Therefore if 90% of bees don't live in hives with other bees, where do they live? About 70% of solitary bee species tend to nest underground in burrows and tunnels, while the remaining 30% of wild bees (solitary bees) nest aboveground in holes found in logs, branches and stems.
Like birdhouses, bee houses or “bee hotels” provide essential and otherwise missing nesting habitat. They are relatively simple, consisting of a birdhouse-like structure holding a series of exposed, reed-like tubes where the bees can lay their eggs, avoiding using bamboo tubes. Hole-nesting bees are in desperate need and searching for appropriate nesting sites, at times nesting in the ends of old garden hose nozzles, the hollow endings of wind chimes, or openings in metal garden furniture. Properly constructed bee houses provide a more natural structure for the bees and allow for human assistance when needed.
These bee houses can be a focal point and piece for conversation in your garden.
Bee houses must be maintained and managed annually, or they'll become uninhabitable. Keeping a bee house is pretty simple: Remove the bee–cocoon–filled nesting materials and store them in a cool, sheltered place over winter-like indoors.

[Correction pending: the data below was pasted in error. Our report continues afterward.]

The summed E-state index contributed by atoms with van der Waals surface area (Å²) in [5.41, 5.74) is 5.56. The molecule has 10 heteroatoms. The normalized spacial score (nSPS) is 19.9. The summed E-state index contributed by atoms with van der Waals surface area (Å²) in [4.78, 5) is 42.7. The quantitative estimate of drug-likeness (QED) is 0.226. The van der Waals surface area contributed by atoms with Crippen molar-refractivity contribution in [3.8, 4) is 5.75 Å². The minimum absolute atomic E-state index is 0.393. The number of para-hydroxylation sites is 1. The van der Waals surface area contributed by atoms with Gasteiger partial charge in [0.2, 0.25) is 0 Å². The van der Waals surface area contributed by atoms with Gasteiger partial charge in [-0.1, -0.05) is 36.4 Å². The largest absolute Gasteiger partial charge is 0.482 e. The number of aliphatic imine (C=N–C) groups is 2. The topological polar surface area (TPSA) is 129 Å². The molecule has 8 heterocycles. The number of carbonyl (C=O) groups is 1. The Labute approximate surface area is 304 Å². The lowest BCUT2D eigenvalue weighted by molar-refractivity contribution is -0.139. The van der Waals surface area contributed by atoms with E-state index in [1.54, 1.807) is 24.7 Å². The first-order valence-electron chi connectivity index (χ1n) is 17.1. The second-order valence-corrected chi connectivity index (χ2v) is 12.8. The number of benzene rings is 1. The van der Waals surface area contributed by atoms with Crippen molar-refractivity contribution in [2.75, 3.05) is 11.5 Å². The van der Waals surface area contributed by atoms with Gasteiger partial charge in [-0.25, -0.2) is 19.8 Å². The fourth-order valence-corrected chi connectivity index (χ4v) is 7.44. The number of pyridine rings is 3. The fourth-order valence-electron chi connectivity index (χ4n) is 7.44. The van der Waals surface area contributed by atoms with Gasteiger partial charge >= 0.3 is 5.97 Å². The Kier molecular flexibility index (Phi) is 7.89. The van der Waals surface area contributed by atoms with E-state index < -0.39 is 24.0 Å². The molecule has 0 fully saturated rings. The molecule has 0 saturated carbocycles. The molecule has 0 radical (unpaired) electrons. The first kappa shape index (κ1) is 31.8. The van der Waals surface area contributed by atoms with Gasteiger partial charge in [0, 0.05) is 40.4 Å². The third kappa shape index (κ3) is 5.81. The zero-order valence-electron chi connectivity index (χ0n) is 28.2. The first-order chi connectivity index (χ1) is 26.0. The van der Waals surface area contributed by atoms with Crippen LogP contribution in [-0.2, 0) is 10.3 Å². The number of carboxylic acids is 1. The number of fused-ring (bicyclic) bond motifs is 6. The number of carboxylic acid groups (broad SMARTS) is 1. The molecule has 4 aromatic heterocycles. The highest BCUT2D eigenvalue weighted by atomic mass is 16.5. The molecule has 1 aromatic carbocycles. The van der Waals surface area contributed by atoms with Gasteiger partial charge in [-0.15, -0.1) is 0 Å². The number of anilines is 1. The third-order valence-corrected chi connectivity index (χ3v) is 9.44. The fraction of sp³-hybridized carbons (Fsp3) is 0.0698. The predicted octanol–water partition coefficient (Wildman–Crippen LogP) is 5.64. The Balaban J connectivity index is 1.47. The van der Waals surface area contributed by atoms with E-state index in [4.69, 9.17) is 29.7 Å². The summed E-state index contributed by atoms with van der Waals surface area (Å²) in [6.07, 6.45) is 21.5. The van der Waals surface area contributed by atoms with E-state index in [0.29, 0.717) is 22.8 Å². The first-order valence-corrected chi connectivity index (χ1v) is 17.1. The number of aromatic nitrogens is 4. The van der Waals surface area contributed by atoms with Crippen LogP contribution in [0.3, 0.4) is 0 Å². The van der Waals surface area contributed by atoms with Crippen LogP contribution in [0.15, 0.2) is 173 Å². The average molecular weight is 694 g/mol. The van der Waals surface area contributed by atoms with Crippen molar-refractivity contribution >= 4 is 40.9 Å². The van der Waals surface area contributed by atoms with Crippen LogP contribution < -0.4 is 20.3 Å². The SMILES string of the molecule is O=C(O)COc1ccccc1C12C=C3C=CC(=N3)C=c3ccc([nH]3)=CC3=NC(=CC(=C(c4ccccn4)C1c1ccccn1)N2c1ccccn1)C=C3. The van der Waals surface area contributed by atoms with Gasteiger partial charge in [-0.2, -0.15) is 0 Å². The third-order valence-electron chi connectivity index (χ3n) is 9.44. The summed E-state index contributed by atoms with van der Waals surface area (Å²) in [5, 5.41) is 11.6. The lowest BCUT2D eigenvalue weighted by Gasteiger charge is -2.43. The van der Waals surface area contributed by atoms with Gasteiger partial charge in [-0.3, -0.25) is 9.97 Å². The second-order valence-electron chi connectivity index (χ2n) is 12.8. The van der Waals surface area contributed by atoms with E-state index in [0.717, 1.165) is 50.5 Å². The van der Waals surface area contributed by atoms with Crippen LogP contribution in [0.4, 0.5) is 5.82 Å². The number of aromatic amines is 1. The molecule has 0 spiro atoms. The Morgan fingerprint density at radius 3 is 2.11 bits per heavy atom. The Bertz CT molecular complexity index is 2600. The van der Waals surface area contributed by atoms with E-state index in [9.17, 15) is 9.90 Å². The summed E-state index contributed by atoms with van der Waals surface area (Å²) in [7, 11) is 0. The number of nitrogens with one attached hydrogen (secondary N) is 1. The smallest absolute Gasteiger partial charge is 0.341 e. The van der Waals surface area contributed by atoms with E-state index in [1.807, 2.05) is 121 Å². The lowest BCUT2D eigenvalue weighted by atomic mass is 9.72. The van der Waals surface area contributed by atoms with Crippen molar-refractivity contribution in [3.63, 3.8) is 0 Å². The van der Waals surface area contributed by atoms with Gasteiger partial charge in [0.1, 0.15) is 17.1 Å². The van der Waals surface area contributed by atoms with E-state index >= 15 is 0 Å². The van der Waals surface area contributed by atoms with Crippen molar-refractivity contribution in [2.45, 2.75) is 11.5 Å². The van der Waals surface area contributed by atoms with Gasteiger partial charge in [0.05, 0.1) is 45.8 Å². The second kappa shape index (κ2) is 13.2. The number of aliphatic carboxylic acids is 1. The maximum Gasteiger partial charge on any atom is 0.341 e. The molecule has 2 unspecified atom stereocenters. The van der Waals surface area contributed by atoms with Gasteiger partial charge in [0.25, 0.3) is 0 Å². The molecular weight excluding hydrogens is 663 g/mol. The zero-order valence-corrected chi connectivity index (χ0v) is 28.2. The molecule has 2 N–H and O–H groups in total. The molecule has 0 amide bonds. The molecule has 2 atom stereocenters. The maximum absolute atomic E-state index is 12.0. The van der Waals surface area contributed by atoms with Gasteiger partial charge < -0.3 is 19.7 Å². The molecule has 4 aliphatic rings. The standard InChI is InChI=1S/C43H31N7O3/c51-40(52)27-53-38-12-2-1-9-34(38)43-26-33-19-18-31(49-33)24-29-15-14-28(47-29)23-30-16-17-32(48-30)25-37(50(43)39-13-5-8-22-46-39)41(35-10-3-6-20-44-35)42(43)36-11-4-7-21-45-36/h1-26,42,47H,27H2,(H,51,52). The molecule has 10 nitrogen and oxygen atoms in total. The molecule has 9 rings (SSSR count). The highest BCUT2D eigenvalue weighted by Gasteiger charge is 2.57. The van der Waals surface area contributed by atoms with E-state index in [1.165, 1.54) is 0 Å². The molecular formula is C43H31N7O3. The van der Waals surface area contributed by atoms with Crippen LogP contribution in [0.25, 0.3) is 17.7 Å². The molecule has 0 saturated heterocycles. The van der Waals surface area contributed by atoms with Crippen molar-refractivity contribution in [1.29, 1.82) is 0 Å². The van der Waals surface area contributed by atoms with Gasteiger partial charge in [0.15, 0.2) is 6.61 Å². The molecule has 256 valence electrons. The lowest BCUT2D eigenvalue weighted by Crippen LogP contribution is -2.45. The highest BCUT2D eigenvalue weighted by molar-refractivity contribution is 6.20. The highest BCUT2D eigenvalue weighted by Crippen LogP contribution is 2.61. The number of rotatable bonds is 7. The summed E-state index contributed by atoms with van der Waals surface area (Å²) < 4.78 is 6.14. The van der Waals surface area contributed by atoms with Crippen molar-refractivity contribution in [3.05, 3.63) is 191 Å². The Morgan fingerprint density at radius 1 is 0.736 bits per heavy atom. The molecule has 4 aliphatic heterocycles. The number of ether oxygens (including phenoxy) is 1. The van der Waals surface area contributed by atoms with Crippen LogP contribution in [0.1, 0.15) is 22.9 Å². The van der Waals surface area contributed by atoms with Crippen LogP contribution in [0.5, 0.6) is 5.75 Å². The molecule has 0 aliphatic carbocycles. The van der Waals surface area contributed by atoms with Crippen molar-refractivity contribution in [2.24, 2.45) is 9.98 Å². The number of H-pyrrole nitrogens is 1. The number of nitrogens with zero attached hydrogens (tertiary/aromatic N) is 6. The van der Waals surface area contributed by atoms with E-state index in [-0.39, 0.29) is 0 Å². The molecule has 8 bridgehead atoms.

In early spring, remove the cocoons from the old materials and place them in your new in your bee house. The newly emerged bee generation will get right to work. An even trade for pollinating our favorite fruits and vegetables, a little housekeeping and cleaning is the least we can do for them!
Two of the most popular hole-nesting bee species are crop pollination are alfalfa leafcutter bees and blue mason bees. Leafcutter and blue mason bee species will nest in pre-made holes in the wild, such as old grub tunnels, broken branches, and crevices in peeling bark. As suggested by the names, leafcutter bees use round pieces of leaves to build their nests, while mason bees use clay or mud. In comparison, other common types of hole-nesting bees, such as carpenter bees and sweat bees, prefer to create their own holes in the ground, reeds, logs, or the dead canes of raspberry bushes.
Solitary Bee Pests and Diseases
Like any other creature, hole-nesting bees are susceptible to several pests, diseases, and predators. There are three greatest threats that these bees face such as:
- pollen mites (they eat the bee larvae's food supply before the bee can), ants,
- chalkbrood (a fungal infection that converts an area of the larva into fungal spores), and
- parasitic wasps (gnat-sized wasps that will lay eggs inside of healthy larvae).
Harvest cocoons and separate the healthy ones from infected nesting chambers to reduce and prevent the spreading of pests and diseases in bee houses. You'll learn how to identify infected chambers and keep healthy cocoons safe by harvesting cocoons.
Do Leafcutter Bees Cause Damage To Gardens?
Many species of leafcutter bees chew circular pieces from smooth and thin leaves of plants which they use to build nests, but they don't feed on the leaves. Although the holes in leaves can be unsightly, the plant is seldom damaged. Insecticides are neither effective nor recommended nor effective for this insect.